A high-carbohydrate diet loaded with starches such as potatoes may boost the risk that breast cancer returns, new research finds.
“Women who increased their carbohydrates and particularly their starch intake had a greater risk of recurrence than the women who decreased [it],” said researcher Jennifer Emond, a public health doctoral student at the University of California, San Diego.
Carbohydrates provide nutrients and energy, but some carbs are better than others. Refined carbs – such as those found in white bread -- contain more starch. One slice of bread has 12.5 grams of carbs (10 grams of which are starch) and one cup of pasta has 43 grams of carbs (36 are starch), according to the U.S. Department of Agriculture.
Researchers tracked 2,650 breast cancer survivors for recurrence, after examining what they ate over a one-year period. At the beginning of the study, carb intake was about 233 grams per day. Women whose cancer returned had increased their carbs by 2.3 grams per day, on average. The cancer did not return in women who had decreased their daily carb intake by an average of 2.7 grams.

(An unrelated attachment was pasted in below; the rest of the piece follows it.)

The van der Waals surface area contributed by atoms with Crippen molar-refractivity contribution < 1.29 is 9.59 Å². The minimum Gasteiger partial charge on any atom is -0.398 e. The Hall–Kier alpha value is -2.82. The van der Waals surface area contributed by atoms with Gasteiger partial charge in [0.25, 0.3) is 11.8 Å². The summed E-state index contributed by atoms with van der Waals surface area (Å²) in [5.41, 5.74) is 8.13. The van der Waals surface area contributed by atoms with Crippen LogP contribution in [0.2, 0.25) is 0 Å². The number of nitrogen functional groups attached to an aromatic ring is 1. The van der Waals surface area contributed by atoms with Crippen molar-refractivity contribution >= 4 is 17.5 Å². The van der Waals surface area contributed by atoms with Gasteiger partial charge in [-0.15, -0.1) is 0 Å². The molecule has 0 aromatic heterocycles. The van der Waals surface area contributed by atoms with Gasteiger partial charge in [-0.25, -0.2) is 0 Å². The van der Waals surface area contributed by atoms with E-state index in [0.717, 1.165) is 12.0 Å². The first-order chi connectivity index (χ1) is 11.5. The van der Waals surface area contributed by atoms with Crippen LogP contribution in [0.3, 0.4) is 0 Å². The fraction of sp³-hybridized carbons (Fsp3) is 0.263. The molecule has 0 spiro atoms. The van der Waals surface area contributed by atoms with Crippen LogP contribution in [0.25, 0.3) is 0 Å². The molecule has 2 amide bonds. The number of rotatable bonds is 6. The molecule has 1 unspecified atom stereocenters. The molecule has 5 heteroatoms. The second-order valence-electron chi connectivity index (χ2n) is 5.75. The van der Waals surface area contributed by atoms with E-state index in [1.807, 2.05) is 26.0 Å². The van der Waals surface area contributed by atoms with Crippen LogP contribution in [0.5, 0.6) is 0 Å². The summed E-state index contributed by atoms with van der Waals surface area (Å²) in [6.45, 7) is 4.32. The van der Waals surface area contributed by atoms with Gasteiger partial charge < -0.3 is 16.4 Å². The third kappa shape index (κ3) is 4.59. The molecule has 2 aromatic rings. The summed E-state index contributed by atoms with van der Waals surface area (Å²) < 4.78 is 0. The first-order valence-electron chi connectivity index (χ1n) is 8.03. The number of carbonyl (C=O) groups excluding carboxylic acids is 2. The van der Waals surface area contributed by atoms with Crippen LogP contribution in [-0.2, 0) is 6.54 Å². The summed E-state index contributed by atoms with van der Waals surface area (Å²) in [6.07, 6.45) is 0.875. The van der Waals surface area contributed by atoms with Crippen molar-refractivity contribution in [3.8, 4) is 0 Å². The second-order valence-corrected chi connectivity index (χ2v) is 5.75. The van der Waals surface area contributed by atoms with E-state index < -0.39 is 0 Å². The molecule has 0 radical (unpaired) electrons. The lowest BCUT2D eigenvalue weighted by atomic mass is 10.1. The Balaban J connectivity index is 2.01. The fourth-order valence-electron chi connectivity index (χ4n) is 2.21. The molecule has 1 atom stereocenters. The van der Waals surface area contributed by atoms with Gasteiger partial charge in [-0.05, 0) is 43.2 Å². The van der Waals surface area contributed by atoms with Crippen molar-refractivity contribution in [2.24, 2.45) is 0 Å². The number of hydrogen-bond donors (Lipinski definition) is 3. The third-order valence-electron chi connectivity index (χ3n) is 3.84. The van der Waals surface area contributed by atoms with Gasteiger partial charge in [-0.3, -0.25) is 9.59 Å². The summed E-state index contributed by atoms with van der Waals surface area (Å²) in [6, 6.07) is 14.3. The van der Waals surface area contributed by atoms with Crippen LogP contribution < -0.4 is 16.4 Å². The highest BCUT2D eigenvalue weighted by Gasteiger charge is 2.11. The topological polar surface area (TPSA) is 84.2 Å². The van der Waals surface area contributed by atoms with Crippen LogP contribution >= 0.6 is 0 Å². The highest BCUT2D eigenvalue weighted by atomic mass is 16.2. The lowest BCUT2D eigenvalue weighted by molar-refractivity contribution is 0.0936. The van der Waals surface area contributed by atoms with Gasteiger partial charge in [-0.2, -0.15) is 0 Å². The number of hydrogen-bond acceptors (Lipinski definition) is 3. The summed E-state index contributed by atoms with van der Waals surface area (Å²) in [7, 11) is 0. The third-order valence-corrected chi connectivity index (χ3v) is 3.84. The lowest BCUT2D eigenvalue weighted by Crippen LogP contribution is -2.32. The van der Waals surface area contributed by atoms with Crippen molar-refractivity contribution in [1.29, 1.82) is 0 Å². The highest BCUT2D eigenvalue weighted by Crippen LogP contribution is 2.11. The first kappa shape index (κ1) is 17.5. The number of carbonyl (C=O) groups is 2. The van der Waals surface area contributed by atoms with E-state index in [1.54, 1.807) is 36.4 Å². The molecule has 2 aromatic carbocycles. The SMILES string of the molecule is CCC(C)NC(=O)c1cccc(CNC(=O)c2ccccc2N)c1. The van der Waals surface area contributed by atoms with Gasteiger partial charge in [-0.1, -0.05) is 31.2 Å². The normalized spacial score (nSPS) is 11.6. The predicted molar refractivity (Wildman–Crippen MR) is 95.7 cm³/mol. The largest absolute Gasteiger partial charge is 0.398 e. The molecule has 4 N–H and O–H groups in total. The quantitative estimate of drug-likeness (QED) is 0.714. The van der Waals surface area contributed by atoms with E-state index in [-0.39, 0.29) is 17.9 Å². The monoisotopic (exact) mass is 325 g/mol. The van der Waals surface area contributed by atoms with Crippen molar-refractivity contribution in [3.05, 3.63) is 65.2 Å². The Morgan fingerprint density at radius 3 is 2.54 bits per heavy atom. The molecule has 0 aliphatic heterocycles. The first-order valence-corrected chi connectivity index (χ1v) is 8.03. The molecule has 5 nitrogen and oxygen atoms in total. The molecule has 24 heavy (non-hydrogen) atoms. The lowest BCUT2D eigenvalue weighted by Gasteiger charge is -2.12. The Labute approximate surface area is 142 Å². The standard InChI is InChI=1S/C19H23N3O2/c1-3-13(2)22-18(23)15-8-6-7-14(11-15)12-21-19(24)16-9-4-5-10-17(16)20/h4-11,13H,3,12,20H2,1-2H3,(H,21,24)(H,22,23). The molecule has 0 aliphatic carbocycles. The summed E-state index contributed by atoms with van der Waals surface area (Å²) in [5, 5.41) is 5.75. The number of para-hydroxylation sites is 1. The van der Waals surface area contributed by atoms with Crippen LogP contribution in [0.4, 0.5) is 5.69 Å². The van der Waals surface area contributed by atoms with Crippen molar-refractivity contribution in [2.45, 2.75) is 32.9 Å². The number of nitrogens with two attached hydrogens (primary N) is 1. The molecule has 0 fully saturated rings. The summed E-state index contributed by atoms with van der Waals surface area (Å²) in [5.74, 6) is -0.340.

It is unclear why starch is linked to breast cancer recurrence. Starch boosts a person’s insulin levels, which levels have been linked to an increased risk of breast cancer, Emond noted. The increased amount of insulin in the body may aid tumor growth, she theorized.